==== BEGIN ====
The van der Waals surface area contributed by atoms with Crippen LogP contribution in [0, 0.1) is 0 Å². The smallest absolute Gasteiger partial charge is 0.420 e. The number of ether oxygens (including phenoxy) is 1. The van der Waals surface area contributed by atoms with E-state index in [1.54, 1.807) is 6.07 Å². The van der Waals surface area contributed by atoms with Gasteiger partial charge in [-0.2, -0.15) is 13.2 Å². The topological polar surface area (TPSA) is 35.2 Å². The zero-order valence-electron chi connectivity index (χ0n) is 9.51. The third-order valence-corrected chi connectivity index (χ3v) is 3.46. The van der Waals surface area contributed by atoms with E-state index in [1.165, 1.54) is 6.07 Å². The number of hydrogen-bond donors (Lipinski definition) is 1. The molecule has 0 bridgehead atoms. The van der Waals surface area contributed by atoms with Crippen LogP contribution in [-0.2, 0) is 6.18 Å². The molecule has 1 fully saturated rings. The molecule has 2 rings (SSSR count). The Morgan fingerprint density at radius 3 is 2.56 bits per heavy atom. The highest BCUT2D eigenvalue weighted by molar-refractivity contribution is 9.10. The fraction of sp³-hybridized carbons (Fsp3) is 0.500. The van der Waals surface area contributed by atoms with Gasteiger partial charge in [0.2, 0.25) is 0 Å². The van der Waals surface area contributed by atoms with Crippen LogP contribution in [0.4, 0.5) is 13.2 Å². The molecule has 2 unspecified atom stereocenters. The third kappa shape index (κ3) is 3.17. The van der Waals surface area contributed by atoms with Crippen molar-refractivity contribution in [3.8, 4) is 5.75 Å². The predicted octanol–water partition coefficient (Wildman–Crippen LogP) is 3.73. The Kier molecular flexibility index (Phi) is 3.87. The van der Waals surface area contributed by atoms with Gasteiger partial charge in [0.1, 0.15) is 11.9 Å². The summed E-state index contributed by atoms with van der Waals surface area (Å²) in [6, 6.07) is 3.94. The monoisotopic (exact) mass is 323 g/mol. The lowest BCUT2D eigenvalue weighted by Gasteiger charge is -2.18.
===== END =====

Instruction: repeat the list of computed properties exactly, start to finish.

The van der Waals surface area contributed by atoms with Crippen LogP contribution in [0, 0.1) is 0 Å². The smallest absolute Gasteiger partial charge is 0.420 e. The number of ether oxygens (including phenoxy) is 1. The van der Waals surface area contributed by atoms with E-state index in [1.54, 1.807) is 6.07 Å². The van der Waals surface area contributed by atoms with Gasteiger partial charge in [-0.2, -0.15) is 13.2 Å². The topological polar surface area (TPSA) is 35.2 Å². The zero-order valence-electron chi connectivity index (χ0n) is 9.51. The third-order valence-corrected chi connectivity index (χ3v) is 3.46. The van der Waals surface area contributed by atoms with E-state index in [1.165, 1.54) is 6.07 Å². The number of hydrogen-bond donors (Lipinski definition) is 1. The molecule has 0 bridgehead atoms. The van der Waals surface area contributed by atoms with Crippen LogP contribution in [-0.2, 0) is 6.18 Å². The molecule has 1 fully saturated rings. The molecule has 2 rings (SSSR count). The Morgan fingerprint density at radius 3 is 2.56 bits per heavy atom. The highest BCUT2D eigenvalue weighted by molar-refractivity contribution is 9.10. The fraction of sp³-hybridized carbons (Fsp3) is 0.500. The van der Waals surface area contributed by atoms with Gasteiger partial charge in [0.2, 0.25) is 0 Å². The van der Waals surface area contributed by atoms with Crippen LogP contribution in [0.4, 0.5) is 13.2 Å². The molecule has 2 unspecified atom stereocenters. The third kappa shape index (κ3) is 3.17. The van der Waals surface area contributed by atoms with Crippen molar-refractivity contribution in [3.8, 4) is 5.75 Å². The predicted octanol–water partition coefficient (Wildman–Crippen LogP) is 3.73. The Kier molecular flexibility index (Phi) is 3.87. The van der Waals surface area contributed by atoms with Gasteiger partial charge in [0.1, 0.15) is 11.9 Å². The summed E-state index contributed by atoms with van der Waals surface area (Å²) in [6, 6.07) is 3.94. The monoisotopic (exact) mass is 323 g/mol. The lowest BCUT2D eigenvalue weighted by Gasteiger charge is -2.18.